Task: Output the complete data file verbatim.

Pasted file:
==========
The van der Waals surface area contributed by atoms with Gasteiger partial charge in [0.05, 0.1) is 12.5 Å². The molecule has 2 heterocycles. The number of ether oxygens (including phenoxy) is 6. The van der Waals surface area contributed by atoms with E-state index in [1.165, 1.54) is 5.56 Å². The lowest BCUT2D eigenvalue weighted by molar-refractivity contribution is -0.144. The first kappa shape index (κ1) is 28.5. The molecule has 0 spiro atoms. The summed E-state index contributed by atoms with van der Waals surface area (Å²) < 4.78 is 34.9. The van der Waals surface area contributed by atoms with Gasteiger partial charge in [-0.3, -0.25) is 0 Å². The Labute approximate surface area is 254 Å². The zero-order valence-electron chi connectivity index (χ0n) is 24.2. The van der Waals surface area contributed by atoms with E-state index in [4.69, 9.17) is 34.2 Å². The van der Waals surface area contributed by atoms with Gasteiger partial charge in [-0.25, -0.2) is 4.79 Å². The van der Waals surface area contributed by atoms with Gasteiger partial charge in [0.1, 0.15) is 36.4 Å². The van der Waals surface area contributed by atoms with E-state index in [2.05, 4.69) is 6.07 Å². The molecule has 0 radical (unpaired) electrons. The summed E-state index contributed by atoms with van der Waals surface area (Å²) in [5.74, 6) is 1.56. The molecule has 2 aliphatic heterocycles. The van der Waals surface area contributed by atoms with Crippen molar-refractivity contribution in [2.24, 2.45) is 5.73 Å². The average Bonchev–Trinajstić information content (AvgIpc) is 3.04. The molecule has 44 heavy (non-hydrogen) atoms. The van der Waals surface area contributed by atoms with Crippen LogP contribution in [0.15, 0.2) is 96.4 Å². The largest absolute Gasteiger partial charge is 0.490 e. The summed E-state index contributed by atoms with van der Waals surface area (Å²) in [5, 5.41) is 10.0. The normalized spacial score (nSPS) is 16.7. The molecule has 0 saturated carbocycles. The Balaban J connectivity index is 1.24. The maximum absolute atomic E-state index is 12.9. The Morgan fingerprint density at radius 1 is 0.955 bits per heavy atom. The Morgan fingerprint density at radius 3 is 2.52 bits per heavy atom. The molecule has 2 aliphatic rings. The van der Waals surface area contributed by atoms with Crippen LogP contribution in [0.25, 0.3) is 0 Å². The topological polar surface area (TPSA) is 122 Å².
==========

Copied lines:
The van der Waals surface area contributed by atoms with Gasteiger partial charge in [0.05, 0.1) is 12.5 Å². The molecule has 2 heterocycles. The number of ether oxygens (including phenoxy) is 6. The van der Waals surface area contributed by atoms with E-state index in [1.165, 1.54) is 5.56 Å². The lowest BCUT2D eigenvalue weighted by molar-refractivity contribution is -0.144. The first kappa shape index (κ1) is 28.5. The molecule has 0 spiro atoms. The summed E-state index contributed by atoms with van der Waals surface area (Å²) < 4.78 is 34.9. The van der Waals surface area contributed by atoms with Gasteiger partial charge in [-0.3, -0.25) is 0 Å². The Labute approximate surface area is 254 Å². The zero-order valence-electron chi connectivity index (χ0n) is 24.2. The van der Waals surface area contributed by atoms with E-state index in [4.69, 9.17) is 34.2 Å². The van der Waals surface area contributed by atoms with Gasteiger partial charge in [-0.25, -0.2) is 4.79 Å². The van der Waals surface area contributed by atoms with Gasteiger partial charge in [0.1, 0.15) is 36.4 Å². The van der Waals surface area contributed by atoms with E-state index in [2.05, 4.69) is 6.07 Å². The molecule has 0 radical (unpaired) electrons. The summed E-state index contributed by atoms with van der Waals surface area (Å²) in [5.74, 6) is 1.56. The molecule has 2 aliphatic heterocycles. The van der Waals surface area contributed by atoms with Crippen molar-refractivity contribution in [2.24, 2.45) is 5.73 Å². The average Bonchev–Trinajstić information content (AvgIpc) is 3.04. The molecule has 44 heavy (non-hydrogen) atoms. The van der Waals surface area contributed by atoms with Crippen LogP contribution in [0.15, 0.2) is 96.4 Å². The largest absolute Gasteiger partial charge is 0.490 e. The summed E-state index contributed by atoms with van der Waals surface area (Å²) in [5, 5.41) is 10.0. The normalized spacial score (nSPS) is 16.7. The molecule has 0 saturated carbocycles. The Balaban J connectivity index is 1.24. The maximum absolute atomic E-state index is 12.9. The Morgan fingerprint density at radius 1 is 0.955 bits per heavy atom. The Morgan fingerprint density at radius 3 is 2.52 bits per heavy atom. The molecule has 2 aliphatic rings. The van der Waals surface area contributed by atoms with Crippen LogP contribution in [0.25, 0.3) is 0 Å². The topological polar surface area (TPSA) is 122 Å².